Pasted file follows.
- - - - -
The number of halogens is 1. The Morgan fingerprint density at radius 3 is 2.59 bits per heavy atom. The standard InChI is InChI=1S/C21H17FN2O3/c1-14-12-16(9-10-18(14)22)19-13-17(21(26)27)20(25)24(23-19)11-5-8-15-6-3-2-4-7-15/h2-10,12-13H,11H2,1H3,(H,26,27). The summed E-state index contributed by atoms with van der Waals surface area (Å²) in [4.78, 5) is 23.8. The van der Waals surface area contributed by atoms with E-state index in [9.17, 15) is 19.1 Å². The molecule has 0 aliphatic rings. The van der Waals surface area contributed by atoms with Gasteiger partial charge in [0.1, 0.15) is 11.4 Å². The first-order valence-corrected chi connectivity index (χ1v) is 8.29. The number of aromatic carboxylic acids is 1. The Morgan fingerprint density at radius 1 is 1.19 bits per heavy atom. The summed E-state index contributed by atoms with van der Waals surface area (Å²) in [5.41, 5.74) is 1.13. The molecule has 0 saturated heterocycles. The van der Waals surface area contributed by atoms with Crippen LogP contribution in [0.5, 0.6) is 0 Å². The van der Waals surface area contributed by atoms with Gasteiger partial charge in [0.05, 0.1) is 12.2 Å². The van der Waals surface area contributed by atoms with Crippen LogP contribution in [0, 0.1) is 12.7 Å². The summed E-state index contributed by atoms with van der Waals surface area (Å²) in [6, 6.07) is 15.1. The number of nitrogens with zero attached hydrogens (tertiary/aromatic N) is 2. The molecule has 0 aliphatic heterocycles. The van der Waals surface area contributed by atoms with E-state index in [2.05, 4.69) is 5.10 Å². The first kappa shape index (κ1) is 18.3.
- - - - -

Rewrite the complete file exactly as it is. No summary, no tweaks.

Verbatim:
The number of halogens is 1. The Morgan fingerprint density at radius 3 is 2.59 bits per heavy atom. The standard InChI is InChI=1S/C21H17FN2O3/c1-14-12-16(9-10-18(14)22)19-13-17(21(26)27)20(25)24(23-19)11-5-8-15-6-3-2-4-7-15/h2-10,12-13H,11H2,1H3,(H,26,27). The summed E-state index contributed by atoms with van der Waals surface area (Å²) in [4.78, 5) is 23.8. The van der Waals surface area contributed by atoms with E-state index in [9.17, 15) is 19.1 Å². The molecule has 0 aliphatic rings. The van der Waals surface area contributed by atoms with Gasteiger partial charge in [0.1, 0.15) is 11.4 Å². The first-order valence-corrected chi connectivity index (χ1v) is 8.29. The number of aromatic carboxylic acids is 1. The Morgan fingerprint density at radius 1 is 1.19 bits per heavy atom. The summed E-state index contributed by atoms with van der Waals surface area (Å²) in [5.41, 5.74) is 1.13. The molecule has 0 saturated heterocycles. The van der Waals surface area contributed by atoms with Crippen LogP contribution in [0.5, 0.6) is 0 Å². The van der Waals surface area contributed by atoms with Gasteiger partial charge in [0.05, 0.1) is 12.2 Å². The van der Waals surface area contributed by atoms with Crippen LogP contribution in [0, 0.1) is 12.7 Å². The summed E-state index contributed by atoms with van der Waals surface area (Å²) in [6, 6.07) is 15.1. The number of nitrogens with zero attached hydrogens (tertiary/aromatic N) is 2. The molecule has 0 aliphatic heterocycles. The van der Waals surface area contributed by atoms with E-state index in [2.05, 4.69) is 5.10 Å². The first kappa shape index (κ1) is 18.3.